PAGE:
15. SOLDReluctantly selling my 1948 Plymouth P15 Super Deluxe sedan. Selling, only because I found and bought back the first car I ever owned – a 1932 Dodge – so the Plymouth has to go due to lack of garage space. This car has never seen rain or snow in the seven years I’ve owned it. It came from South Carolina and is an original 77,000 mile car. This is a solid car. No rust in the floors, inner or outer rockers. You won’t have to replace the usual Mopar rust outs with this vehicle. this is a nice driver ready for a weekend outing. just turn the key and drive it. Since I have owned the car the following work has been done. New master cylinder New brake hoses New clutch (this year) Rebuilt pressure plate (this year) New throw-out bearing (this year) New rubber brake, clutch and accelerator pedals New rubber steering column pad All new wiring in the original pattern for Rhode Island Wiring Co. Rebuilt starter and generator New voltage regulator NOS heat gauge that actually works. Rebuilt all instruments. All work, but the gas gauge is a bit iffy at times. All new knobs for the dash Rebuilt entire front suspension – upper and lower arms, new shocks New rear shocks New WW tires – less than 700 miles Cleaned and flushed engine – all freeze plugs removed and replaced. Water passages thoroughly cleaned Engine cleaned and painted with POR-15 engine paint in the original silver. NOS exhaust manifold with working heat riser New spark plug wires with “waterproof” sealers over the plugs New battery (this week) New battery and ground wires – correct six volt Radiator flushed and pressure tested. New radiator hoses with correct period clamps Firewall and inner fenders repainted Firewall grommets replaced with NOS The car runs perfectly – no smoke, no overheating. It drives great. Cruising speed is a comfortable 55, but you could install an overdrive unit if you want to hit the interstate. Paint is 80% original. It’s a15 footer with a few nicks and scrapes. No dents or rust holes. Stainless is nice, one or two small dimples that can be taken out easily. The car has two PERFECT lower stainless trim pieces. These are almost impossible to find these days – especially on the passenger side where they usually got crunched by the curb. The bumper chrome is original and presentable, but far from show quality. The pot metal tail lights, door handles and hood ornament have light pitting, but look pretty good. The interior was redone before I bought it. It’s nice, but not in the original pattern. All the lights work Doors open and close solidly. All window glass goes up and down smoothly. New Rebuilt vacuum wiper motor. The car needs: A new speedometer cable New rubber for the front vent (available from Steele) New rubber on the door sills (service available) A new home Price is $6000 firm. You already know I have more than that in it, but I enjoy working on these old cars and I’m not out to make a killing. Just don’t hot rod it. The car is located in Southern Illinois Richard Taylor taylormd@madisontelco.com Cell 314-780-4422 Home 618-635-2444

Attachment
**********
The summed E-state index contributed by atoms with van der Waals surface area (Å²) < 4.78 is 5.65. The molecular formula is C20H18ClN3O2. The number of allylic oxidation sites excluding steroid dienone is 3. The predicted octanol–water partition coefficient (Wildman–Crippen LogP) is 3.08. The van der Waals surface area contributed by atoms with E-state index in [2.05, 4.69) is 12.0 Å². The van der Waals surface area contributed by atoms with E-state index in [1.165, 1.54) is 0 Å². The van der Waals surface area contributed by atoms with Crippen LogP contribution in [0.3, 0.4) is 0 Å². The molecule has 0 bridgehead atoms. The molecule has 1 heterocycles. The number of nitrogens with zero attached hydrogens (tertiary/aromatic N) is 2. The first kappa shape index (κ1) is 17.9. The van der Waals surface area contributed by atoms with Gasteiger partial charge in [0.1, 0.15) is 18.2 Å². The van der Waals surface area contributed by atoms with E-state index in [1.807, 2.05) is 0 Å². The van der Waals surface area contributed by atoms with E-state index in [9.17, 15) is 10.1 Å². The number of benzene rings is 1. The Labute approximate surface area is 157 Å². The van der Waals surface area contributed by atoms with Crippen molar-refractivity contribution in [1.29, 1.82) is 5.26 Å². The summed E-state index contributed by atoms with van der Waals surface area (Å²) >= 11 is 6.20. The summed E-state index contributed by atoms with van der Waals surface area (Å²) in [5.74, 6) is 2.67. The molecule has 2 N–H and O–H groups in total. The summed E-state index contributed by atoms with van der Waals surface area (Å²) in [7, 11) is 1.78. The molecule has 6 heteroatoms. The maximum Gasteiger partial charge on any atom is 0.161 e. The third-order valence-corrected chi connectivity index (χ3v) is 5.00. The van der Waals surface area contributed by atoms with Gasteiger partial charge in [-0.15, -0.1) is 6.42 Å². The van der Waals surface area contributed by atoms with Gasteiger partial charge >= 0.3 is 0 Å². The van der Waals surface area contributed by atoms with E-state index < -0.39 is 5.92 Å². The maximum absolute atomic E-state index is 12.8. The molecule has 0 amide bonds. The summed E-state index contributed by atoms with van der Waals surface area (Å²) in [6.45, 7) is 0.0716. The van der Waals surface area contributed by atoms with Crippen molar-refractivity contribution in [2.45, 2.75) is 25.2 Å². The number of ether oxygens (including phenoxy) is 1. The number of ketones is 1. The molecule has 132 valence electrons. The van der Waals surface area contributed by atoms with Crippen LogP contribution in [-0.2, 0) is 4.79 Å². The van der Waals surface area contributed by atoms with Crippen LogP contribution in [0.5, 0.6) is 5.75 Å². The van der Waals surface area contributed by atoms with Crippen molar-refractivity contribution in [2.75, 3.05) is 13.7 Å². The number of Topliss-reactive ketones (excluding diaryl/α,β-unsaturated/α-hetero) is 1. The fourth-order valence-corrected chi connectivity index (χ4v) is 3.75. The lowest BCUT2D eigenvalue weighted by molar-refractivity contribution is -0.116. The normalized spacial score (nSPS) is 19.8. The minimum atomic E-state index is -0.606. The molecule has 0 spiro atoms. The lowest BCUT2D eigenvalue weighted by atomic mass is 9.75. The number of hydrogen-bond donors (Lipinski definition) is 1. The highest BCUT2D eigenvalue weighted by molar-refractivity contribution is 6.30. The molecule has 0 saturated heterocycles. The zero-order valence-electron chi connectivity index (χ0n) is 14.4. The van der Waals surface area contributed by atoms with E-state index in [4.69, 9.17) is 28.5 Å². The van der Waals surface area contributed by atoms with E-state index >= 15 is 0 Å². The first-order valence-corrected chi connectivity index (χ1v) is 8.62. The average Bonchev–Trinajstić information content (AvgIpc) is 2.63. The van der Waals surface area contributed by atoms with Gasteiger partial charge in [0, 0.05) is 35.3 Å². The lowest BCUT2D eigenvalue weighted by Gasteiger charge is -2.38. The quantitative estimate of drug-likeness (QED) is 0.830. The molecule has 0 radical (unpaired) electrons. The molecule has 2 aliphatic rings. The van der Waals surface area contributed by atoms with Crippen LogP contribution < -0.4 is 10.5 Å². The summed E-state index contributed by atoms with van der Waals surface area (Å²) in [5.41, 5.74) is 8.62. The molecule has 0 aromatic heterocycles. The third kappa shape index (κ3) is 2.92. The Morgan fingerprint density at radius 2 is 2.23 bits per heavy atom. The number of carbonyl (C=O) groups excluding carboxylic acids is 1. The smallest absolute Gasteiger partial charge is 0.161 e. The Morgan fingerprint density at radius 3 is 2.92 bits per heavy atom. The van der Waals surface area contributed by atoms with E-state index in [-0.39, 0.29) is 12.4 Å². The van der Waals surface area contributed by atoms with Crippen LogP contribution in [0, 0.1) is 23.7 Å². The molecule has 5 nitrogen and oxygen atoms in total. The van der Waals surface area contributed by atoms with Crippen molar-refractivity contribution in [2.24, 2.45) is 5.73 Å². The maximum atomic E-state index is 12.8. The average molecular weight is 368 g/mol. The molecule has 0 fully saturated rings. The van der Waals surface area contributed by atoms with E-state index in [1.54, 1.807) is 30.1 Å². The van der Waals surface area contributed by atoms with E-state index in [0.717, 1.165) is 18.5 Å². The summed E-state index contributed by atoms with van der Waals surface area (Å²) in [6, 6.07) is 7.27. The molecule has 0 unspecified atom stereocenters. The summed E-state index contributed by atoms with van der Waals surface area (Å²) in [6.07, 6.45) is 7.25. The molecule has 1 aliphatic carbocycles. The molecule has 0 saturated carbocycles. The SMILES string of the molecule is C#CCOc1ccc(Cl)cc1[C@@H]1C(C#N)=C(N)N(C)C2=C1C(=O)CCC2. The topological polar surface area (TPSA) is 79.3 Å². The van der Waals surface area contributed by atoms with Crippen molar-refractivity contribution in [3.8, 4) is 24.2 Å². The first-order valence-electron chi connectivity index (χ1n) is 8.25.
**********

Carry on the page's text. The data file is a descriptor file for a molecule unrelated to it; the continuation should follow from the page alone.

16. I'm not sure. I'm just getting started on this car and haven't done enough research. Perhaps someone else on the forum knows. <quickprintreadystate style="display: none;"></quickprintreadystate>
  17. Looking for two front fenders for a 1932 dodge DL six. Side mounts preferred, but I'll take anything. Please note the desperation evident in this post. I wouldn't mind looking at a rear driver's side fender either. Also need a long tail light stalk and a tail light. Not asking for much, huh? I know how rare these cars are, but I'm trying to get the Dodge - my first car that I just bought back from fellow member Phil 32DL6 after 45 years - on the road in time for Auburn Hills in 2014. Any help or leads greatly appreciated. Richard Taylor taylormd@madisontelco.com 618-635-2444 <quickprintreadystate style="display: none;"></quickprintreadystate>
  18. Thanks, Phil. Let's hope between the two of us we didn't wear them out. <quickprintreadystate style="display: none;"></quickprintreadystate>
  19. <quickprintreadystate style="display: none;"></quickprintreadystate>Looking for two front fenders for a 1932 dodge DL six. Sidemounts preferred, but I'll take anything. Please note the desperation evident in this post. I wouldn't mind looking at a rear driver's side either. Richard Taylor taylormd@madisontelco.com 618-635-2444
  20. I'm afraid I already know the answer to this question, due to the lack of any bearings being listed before 1933, but when did the Dodge six change from babbit to insert bearings?
  21. No second thoughts, please. I've been haunted for 45 years. Now it's your turn.
  22. You would have been right. Take it from someone who knows.